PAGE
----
Off Key with Eric D: The Stills

Eric D'Orazio

Whether one realizes it or not, the New York indie rock scene that people have come to know and love is on its way out of popular culture. With The Strokes making vintage music that has all but fallen out of date, not to mention the artistic disappearance of Interpol, there remains little hope for the success of their following bands.

The fact that outstandingly superb groups like Elefant and Stellastarr* have failed to catch on as of yet is further proof for this. However, with every dire situation, there remains a glimmer of hope. This time around, that glimmer arrives with The Stills.

Though originating from Montreal, The Stills have been caught up in the New York scene by means of their hip look, dark mentality and catchy sound. Truly, it’s as if they are a perfect combination of The Strokes, Interpol and Stellastarr*, respectively. Yet in all honesty, they are so much more than that. They seem to transcend the scene, not bowing to its superficial attitude or need for the next big hit. They have their own special thing going on, and with their debut album, “Logic Will Break Your Heart,” they exude that specialty to a dazzling degree.

Out of the 12 brilliant tracks that make up The Stills’ debut, the first and finest is “Lola Stars and Stripes.” Opening with a series of blaring guitars and bombastic drums, the song’s ear-catching musicianship makes it the best way to start off such a great album. However, the only factor more powerful than the music are the lyrics that correspond to it.

Focusing on love during this odd time of unjust political decisions and worldwide dislike, lead singer Tim Fletcher calls upon “waiting for next week’s chemical blast,” as well as how “we all need to feel secure.” But overall, the song ponders, “will the world end me and you?” With an overall feeling of melancholic longing, and backed with one of the finest vocal hooks in recent memory, chances are there’s no end in sight.

With The Stills’ knack for incredible vocal hooks in mind, their debut’s next highlight comes along in its third track, “Changes Are No Good.” In true form to the song’s title, the band does little to further their good sound, but nonetheless, they procure another great piece. This time around, the track in question is more overtly enjoyable, basing itself in dance-oriented drums and a deep vocal hook that never lets go. Calling upon the idea that “all the world’s deranged and I’m left crushed,” lead man Fletcher vents the frustrations of heartbreak and despair, and tells all to “see me change, changes are no good.”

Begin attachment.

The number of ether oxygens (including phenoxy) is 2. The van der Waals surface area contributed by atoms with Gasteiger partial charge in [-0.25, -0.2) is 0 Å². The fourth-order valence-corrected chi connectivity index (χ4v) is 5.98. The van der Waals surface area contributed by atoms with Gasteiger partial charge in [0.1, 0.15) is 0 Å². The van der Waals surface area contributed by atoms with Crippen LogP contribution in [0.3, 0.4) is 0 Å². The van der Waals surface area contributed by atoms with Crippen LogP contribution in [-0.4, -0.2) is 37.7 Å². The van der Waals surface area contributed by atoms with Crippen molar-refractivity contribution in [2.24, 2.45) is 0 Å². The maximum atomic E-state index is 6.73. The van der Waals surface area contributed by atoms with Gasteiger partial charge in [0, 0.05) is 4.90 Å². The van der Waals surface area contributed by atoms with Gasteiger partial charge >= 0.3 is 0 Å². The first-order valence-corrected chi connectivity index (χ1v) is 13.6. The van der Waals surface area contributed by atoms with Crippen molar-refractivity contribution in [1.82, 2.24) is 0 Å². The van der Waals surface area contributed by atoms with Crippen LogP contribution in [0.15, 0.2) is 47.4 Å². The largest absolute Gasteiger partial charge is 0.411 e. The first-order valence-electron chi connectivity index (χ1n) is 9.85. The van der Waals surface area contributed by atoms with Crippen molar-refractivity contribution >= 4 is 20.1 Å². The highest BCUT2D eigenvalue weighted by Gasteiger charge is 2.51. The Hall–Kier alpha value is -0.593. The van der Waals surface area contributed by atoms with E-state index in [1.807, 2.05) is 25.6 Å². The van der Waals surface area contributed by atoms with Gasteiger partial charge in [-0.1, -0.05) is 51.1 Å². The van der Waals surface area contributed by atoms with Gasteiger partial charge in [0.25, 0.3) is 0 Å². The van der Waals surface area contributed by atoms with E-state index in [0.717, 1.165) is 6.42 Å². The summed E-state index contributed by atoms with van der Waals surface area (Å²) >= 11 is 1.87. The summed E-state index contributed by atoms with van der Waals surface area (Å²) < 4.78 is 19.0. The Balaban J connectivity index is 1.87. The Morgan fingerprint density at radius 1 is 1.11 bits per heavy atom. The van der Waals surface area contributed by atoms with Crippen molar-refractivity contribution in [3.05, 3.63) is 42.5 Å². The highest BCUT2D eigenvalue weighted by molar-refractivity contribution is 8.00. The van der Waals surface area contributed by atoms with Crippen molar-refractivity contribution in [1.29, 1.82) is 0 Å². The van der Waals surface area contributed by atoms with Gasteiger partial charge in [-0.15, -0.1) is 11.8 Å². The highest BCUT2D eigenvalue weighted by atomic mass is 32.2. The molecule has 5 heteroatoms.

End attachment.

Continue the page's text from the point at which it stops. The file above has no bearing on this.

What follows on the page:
Following up on the more danceable aspect of “Logic Will Break Your Heart,” The Stills bring about their best song towards the album’s close. Entitled “Still In Love Song,” the piece is the most life-affirming three minutes and 40 seconds likely to be heard this year. Built around more danceable drums and a bassline straight out of the disco era, the song is simply a good time within itself. However, like the other songs on the album, “Still In Love Song” focuses around a level of heartache, this time as a result of a relationship that’s fallen apart. Yet, like a modern day “I Will Survive,” the song puts emphasis less on the “self-assured waste of space” that was the ex, but on the fact that “I’m still in love,” placed in constant and consistent repetition to further its indispensable comprehension.

When all is said and done, the truth of the matter is that The Stills make moving music. Though they seem to be just another group from the N.Y. scene, let alone another “the” band, their outstanding “Logic Will Break Your Heart,” just goes to show that they know how to write exceptional and quite emotionally connective, songs.

Not only does their work emulate their explicit views on life, but it embodies the thoughts and feelings of a generation tiring of the “toxic” Britney Spears and the overplayed but underpunk’d Ashton Kutcher. Whether or not they will find immediate success or dwindle in relative anonymity with the likes of numerous other New York bands, no one can really tell. But whatever the future may hold, The Stills seem poised to continue breaking the rules while breaking your heart.Off